Postmodernism in Art Education: Content for Life

Article excerpt

Crime, drugs, homelessness, violence, sexual abuse, teen pregnancy, endangered species, conservation, pollution.. the list of issues and concerns generated by fifth graders was long and surprisingly sophisticated. Students discussed and brainstormed their concerns after viewing work by two postmodern artists, Krystoff Wodicizko and Ciel Bergman. This activity was part of a year-long curriculum designed to involve south Georgia fifth-grade students in a district-wide study of postmodern art and related issues. The discipline-based art education (DBAE) curriculum offered opportunities not only to discuss art, but also to investigate the functions of art in contemporary society through authentic instruction.


Postmodern art eludes a single definition. The many meanings within postmodernism are complex. The first use of the term "postmodernist" in reference to the visual arts was made by an American critic, Leo Steinberg, in 1972, in his description of the mixed media paintings of Robert Rauschenberg (Wood, Frascina, Harrison, & Harris, 1993, p. 237). However, the roots of the movement began much earlier, at least in spirit, with the work of Marcel Duchamp (Horowitz, 1992). Associated with the Dada movement, Duchamp insisted that art must stimulate the mind and used everyday objects to challenge traditional definitions of art. Likewise, postmoderns have connected art to the concerns of daily life, preferring the personal contextual narrative to scientific or universal accounts.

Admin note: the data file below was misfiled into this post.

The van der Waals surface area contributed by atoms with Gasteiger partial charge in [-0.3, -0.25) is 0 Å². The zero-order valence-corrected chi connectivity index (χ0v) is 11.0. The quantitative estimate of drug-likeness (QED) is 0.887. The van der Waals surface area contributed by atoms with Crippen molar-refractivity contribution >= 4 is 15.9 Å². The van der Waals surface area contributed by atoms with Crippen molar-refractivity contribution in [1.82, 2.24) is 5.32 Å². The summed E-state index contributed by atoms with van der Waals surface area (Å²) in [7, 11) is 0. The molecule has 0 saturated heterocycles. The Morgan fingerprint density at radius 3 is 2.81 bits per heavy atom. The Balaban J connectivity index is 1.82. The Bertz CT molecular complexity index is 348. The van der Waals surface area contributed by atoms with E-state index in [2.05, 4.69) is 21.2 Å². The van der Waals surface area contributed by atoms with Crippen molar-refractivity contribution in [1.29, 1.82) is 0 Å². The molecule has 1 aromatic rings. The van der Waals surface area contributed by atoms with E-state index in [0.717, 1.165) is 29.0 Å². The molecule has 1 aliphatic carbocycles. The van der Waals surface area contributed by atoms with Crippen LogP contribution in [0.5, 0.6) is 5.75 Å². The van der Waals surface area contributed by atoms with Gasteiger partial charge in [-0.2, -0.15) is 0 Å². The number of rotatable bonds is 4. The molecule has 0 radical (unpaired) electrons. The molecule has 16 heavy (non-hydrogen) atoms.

Postmodernism is probably best understood as a critique of society in reaction to modernism (Kissick, 1993). Modern artists, particularly the American abstract expressionists, sought their identity through opposing traditional roles society offered following World War II. The initial meaning of the popular modernist term "avant garde" implied duality of aesthetic innovation and social revolt (Gablik, 1984). In practice it created an estranged elite of artists and intellectuals who preferred to step away from the expectations of the social mainstream. The attitude of "art for arts sake" focused primarily on the modern artist's response to a social, materialistic reality that was difficult to justify or intellectually affirm (Gablik, 1984).

While some would say that the philosophical tenets of modernism actually continue today, postmodern philosophers have rejected many of its assumptions (Barrett, 1994). While modernists believed in the possibility of art as universal communication, postmodernists believe art to be contextual or culture specific. While many modernists created "art for art's sake," the postmodernists seek a connection between art and life (Gablik, 1991). Modernists viewed art as formalist, aesthetic, and without necessary function, with the creative individual central (Bowers, 1987) . Postmodernism has decentered the individual and creativity (at least in theory), while emphasizing the interaction of language, culture, and society (Barrett, 1994) . Postmodernists assert that facts are interpretations and that truths are not always absolute but constructs of groups or individuals. Knowledge itself is viewed through the lens of culture and language. Thus, postmodernists accept multiple views, fragmentation, and exhibit tolerance for ambiguity (Barrett, 1994). In this postmodern era, pluralism has become the synonym for diversity in content and style (Wood, Frascina, Harris, & Harrison, 1993). Postmodernism is not so much a chronological period of art as an attitude, or frame of mind that questions or critically reviews the dominant modus operandi and status quo (Sullivan, 1993).

Generally there is no sudden or qualitative shift from the art of one period to another, yet patterns of transition or change eventually emerge. The authors of Modernism in Dispute (1993) offer three major issues that have evolved as thematic content within the postmodernist's visual arts agenda:

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